Recently I met a boy, a boy with leukemia, a young boy with comic-book worthy superpowers. This boy, this superhero, is one I will never, never forget.
When I entered the exam room, I was immediately struck by the sight of a young boy who should have been playing football with his friends at the park or jumping off the high-dive at the pool, but instead was curled up in bed with yet another cancer-related illness. Instead of seeing a seriously ill child, however, I saw a fighter, a Winston Churchill never-give-upper, a battle-beaten-but-war-fighting-combat-warrior, and at his side, his mother-faithful, determined, and strong-beyond-even-her-own-natural-strength.
I began my questioning, and quickly realized, as I often do with chronically ill patients familiar with the medical system, that I was just another face behind a long white coat. This boy and his mother knew precisely how to give a good history, and knew the dates, doses, and diagnoses for every prior treatment. His “history of present illness,” or HPI, was just the tip of a very large iceberg, and within moments did I realize that only a deep dive into the electronic record would provide sufficient depth to fully comprehend the iceberg’s volume and mass.
Eager to connect with the boy and not the disease, I asked him what movie he had gone to earlier in the day with his father, just hours before beginning his unfortunate visit to multiple hospitals with yet another cancer-related complication. The boy lit up like a bright light bulb in a dusty, tired porch light as he told me he had just seen, Ant-man, a comic-book movie which just opened in theaters. He loved comic books and proceeded to tell me about why Marvel comics were far superior to all other comic books. I continued my medical evaluation, periodically asking questions about his symptoms and offering examination instructions, but all-the-while continued to explore his love for Ant-man and all Marvel comic-book characters.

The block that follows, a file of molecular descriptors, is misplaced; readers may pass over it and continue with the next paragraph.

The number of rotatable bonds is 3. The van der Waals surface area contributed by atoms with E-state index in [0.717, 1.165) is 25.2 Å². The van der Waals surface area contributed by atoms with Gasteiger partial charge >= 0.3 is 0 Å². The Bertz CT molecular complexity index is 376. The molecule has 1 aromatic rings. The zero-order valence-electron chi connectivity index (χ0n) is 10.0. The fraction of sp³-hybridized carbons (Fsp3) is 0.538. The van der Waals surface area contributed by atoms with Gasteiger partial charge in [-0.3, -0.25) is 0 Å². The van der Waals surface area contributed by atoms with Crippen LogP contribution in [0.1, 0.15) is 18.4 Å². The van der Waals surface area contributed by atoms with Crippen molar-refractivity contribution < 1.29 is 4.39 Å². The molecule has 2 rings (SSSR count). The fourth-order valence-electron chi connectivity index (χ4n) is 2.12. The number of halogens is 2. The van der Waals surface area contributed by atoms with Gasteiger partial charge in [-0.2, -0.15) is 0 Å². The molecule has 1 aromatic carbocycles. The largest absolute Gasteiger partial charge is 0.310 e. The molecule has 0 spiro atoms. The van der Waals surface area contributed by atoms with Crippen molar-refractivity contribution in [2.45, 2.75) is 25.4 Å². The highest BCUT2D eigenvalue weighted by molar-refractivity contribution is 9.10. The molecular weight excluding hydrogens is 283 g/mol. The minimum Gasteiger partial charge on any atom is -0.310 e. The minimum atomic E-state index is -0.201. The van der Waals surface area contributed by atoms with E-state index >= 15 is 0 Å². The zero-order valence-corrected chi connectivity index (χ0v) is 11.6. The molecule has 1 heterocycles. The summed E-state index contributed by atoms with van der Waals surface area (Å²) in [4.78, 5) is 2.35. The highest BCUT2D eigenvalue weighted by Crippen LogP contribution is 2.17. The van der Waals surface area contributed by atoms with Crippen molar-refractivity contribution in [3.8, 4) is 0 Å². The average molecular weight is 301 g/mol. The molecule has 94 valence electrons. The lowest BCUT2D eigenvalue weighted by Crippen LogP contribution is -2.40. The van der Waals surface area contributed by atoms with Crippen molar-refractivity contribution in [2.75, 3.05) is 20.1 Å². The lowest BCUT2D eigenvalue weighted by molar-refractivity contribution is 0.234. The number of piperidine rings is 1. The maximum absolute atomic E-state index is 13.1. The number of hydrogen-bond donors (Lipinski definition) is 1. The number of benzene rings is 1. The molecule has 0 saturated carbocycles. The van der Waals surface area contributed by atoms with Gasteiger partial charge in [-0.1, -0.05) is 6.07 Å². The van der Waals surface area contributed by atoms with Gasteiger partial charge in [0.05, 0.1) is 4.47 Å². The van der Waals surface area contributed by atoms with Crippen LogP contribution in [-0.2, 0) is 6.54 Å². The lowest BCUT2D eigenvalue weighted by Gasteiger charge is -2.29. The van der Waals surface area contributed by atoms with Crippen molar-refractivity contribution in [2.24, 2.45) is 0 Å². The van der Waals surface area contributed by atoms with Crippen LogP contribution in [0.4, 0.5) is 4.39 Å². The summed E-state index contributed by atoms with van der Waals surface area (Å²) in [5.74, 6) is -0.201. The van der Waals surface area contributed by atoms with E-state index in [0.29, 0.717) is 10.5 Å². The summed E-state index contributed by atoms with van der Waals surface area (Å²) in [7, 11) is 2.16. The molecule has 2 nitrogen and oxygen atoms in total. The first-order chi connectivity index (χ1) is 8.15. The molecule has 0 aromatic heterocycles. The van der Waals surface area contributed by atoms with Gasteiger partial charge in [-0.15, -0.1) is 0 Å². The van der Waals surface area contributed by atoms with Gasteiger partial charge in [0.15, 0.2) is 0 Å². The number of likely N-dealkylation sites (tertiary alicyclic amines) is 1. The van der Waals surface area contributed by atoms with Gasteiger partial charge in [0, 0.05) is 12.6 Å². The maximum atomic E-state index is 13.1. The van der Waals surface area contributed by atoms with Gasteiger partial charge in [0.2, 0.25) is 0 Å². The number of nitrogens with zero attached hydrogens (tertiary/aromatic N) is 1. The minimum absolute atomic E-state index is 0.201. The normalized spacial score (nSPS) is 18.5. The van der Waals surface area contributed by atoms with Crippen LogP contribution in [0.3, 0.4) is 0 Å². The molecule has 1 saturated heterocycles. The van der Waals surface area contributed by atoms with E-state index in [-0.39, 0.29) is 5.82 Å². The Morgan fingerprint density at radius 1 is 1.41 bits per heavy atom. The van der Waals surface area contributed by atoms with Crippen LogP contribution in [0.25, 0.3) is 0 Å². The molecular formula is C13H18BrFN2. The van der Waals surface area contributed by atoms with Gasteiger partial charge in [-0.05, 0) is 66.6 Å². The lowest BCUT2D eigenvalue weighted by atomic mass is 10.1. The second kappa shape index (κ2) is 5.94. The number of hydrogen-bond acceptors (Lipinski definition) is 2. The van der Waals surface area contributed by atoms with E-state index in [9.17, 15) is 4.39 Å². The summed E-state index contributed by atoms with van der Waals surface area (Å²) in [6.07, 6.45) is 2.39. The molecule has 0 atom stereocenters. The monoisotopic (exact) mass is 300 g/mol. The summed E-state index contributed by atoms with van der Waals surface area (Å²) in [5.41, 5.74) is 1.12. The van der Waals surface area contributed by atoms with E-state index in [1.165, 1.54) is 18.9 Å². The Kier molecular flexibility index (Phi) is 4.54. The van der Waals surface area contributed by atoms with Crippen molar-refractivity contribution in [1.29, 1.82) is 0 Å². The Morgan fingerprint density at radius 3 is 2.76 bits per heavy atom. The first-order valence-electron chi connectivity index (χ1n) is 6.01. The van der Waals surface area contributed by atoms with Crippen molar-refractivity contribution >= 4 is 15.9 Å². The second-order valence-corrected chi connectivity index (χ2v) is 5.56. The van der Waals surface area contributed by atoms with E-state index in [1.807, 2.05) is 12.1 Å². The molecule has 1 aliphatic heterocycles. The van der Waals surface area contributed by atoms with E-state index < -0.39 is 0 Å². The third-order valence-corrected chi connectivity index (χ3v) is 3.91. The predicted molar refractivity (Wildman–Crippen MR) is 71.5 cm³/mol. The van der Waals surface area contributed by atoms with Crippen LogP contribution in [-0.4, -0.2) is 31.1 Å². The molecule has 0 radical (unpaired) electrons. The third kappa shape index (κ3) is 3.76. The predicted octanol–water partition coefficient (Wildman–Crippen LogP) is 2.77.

I finished my exam and returned to the physician work room at 1 a.m. to dive into his medical records. After an hour of reading about the complications he had experienced, the infections he had overcome, and the alphabet-soup chemotherapeutic drugs he had survived, I suddenly realized that this boy, the one curled up in bed and came to life when asked about his comic book heroes, was in reality, a superhero himself. He was constantly overcoming obstacle after obstacle, fighting off illness that the brightest minds in the universe have yet to fully understand, and was doing it all with inspiring enthusiasm and optimism.
I came home the next day, and for the first time in my life, found myself entrenched in the throngs of comic book information online, in search of a better understanding as to the qualities and superpowers of the Marvel superheroes who had won this young boy’s adoring heart.
To my young superhero patient, and to any young patient who may be battling cancer or chronic illness, let me tell you about a few of the greatest superheroes ever created, superheroes whose superpowers you too possess.
At a young age, Spider-Woman Jessica Drew became gravely ill from months of uranium poisoning. To save her life, her father injected her with an experimental serum based on irradiated spiders’ blood, and sealed her in a genetic accelerator, only to emerge decades later at the age of just seventeen. Jessica was initially ostracized by her peers, and spent much of her life trying to prove herself to those around her. She developed superpowers, which you too, may possess. Jessica possesses superhuman strength, is able to lift at least seven tons, and can focus her bio-electric energy into “venom blasts” sufficient to stun or kill normal humans. Her body forms an immunity to all poisons and drugs, and she is totally immune to radiation. Jessica has lost and regained her powers more than once, but has recently emerged with her powers restored greater than ever.